Multiple preclinical studies have demonstrated cetuximab’s ability to stimulate ADCC and affect antitumor immunity. In vitro evidence shows that cetuximab can mobilize NK cells, activate neutrophils, and stimulate dendritic cell maturation (20, 23, 29, 30). Furthermore, cetuximab treatment results in an increase in cytotoxic CD8+ T cells in peripheral blood samples from patients with SCCHN receiving weekly cetuximab plus chemoradiotherapy during clinical trials (23). Finally, enhanced cytotoxic activity has been documented by ex vivo ADCC assays in patients with R/M SCCHN receiving cetuximab-based therapy, and induced ADCC was shown to be associated with positive clinical outcomes (20). Although it is challenging to prove in clinical studies, data suggest that this property may be involved in cetuximab’s antitumor activity in humans (23, 24, 29, 30, 32). It has also been proposed that stimulation of ADCC is an underlying mechanism for cetuximab’s clinically meaningful activity and the comparatively notable response rates with first- and second-line treatment in patients with R/M SCCHN, which set it apart from other mAb EGFR inhibitors (e.g., panitumumab) (33). Cetuximab can be distinguished from panitumumab in terms of their differential effect on the immune system. Panitumumab, an IgG2 antibody with weak ADCC action, had lower clinical activity as monotherapy (34) and in combination regimens (SPECTRUM, and other) (35) in R/M SCCHN. Therefore, the advantage in meaningful clinical activity of cetuximab over panitumumab in SCCHN may be partially attributed to their effects beyond EGFR inhibition (notably, panitumumab is a very potent EGFR inhibitor), i.e., to the differential induction of immune response, which seems to be highly relevant in SCCHN (Figure 2) but less relevant in colorectal cancer.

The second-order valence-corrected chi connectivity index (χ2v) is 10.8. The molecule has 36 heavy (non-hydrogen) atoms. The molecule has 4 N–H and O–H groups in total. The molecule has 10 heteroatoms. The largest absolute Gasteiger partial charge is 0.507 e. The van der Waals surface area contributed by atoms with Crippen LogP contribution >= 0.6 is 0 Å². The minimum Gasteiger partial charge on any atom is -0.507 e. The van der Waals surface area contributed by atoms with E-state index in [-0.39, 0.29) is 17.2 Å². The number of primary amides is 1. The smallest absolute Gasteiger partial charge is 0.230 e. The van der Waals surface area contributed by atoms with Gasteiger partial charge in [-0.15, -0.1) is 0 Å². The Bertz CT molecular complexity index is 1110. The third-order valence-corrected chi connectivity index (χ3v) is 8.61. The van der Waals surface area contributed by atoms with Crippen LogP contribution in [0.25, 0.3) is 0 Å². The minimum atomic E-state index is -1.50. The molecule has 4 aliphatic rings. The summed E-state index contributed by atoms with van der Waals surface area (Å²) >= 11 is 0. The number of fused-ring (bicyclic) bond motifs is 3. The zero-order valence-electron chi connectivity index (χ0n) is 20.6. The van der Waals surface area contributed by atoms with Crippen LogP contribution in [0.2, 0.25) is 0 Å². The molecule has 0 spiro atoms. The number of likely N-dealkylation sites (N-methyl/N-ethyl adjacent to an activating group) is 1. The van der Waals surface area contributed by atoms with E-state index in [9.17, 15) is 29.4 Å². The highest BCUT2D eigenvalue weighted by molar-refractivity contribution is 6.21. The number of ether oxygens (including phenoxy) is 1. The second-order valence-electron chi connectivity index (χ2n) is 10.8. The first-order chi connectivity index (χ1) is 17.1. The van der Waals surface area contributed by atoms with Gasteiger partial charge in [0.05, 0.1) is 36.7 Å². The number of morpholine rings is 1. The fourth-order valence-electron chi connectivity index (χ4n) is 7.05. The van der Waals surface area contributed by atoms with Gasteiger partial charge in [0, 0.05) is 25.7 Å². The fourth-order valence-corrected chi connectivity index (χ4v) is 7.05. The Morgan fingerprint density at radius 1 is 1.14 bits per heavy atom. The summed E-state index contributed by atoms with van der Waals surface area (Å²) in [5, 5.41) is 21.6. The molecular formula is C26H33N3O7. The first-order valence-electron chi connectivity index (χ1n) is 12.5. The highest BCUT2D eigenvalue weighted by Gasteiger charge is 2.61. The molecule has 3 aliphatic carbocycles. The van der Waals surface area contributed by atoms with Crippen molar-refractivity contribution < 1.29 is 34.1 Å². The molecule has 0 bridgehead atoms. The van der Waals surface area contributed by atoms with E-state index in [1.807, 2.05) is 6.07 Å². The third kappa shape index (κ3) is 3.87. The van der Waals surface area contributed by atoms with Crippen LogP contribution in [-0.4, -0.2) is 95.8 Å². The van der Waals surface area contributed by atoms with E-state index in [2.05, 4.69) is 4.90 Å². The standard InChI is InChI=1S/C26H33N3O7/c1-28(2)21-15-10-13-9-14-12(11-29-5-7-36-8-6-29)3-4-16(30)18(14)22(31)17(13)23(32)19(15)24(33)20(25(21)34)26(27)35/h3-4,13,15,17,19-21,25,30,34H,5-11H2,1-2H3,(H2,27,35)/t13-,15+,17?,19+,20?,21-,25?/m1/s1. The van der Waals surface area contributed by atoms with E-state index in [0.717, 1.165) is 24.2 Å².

In SCCHN, a highly immunogenic disease, combinations of immunotherapies such as ICIs, antitumor vaccines, cetuximab (through ADCC action), and engineered T cells may have the potential to further improve standard response rates (31). It is also reasonable to propose that “priming” antitumor immune responses with cetuximab prior to the administration of other immunotherapies might augment a patient’s responsiveness to treatment (31, 36). Contribution of ADCC to the antitumor activity of cetuximab have not been widely tested in clinical trials, but recent studies has suggested a correlation between cetuximab efficacy and high ADCC (37, 38).
Immune Checkpoint Inhibitors
ICIs are a new class of therapeutics in cancer. They function via the interruption of immunosuppressive pathways, called inhibitory checkpoints, which are normally used by tumor cells to prevent detection and elimination by the host immune system (31, 39). Molecular targets of ICIs found on T cells include cytotoxic T-lymphocyte antigen-4 (CTLA-4) and programmed cell death protein 1 (PD-1) receptor. A third common target is PD-1’s corresponding ligand, PD-L1, found on both tumor and immune cells (31, 39). ICIs are projected to be particularly successful in tumors with high levels of endogenous PD-L1 expression, including SCCHN (31). A full list of ICIs currently in advanced clinical trials for SCCHN can be found in Table 1, including anti-PD-1 antibodies nivolumab and pembrolizumab, as well as the anti-PD-L1 antibodies durvalumab and avelumab. Newer agents targeting immuno-inhibitory (VISTA, Tim-3, LAG3) or stimulatory (CD137, GITR, OX-40) molecules are also being studied (40). As of this writing, the bulk of available data on the efficacy of ICIs in SCCHN are derived from trials with platinum-refractory and second- or later-line R/M SCCHN patient populations predominantly with an Eastern Cooperative Oncology Group performance status (ECOG PS) of 0 or 1.
Table 1. PD-1 axis immune checkpoint inhibitors under development for recurrent or metastatic squamous cell carcinoma of the head and neck.
First-Line Treatment Options in R/M SCCHN
For decades prior to the introduction of the EXTREME regimen [platinum, 5-FU, cetuximab, followed by maintenance cetuximab until progressive disease (PD) or toxicity], no experimental treatments yielded any significant increase in survival in patients with R/M SCCHN.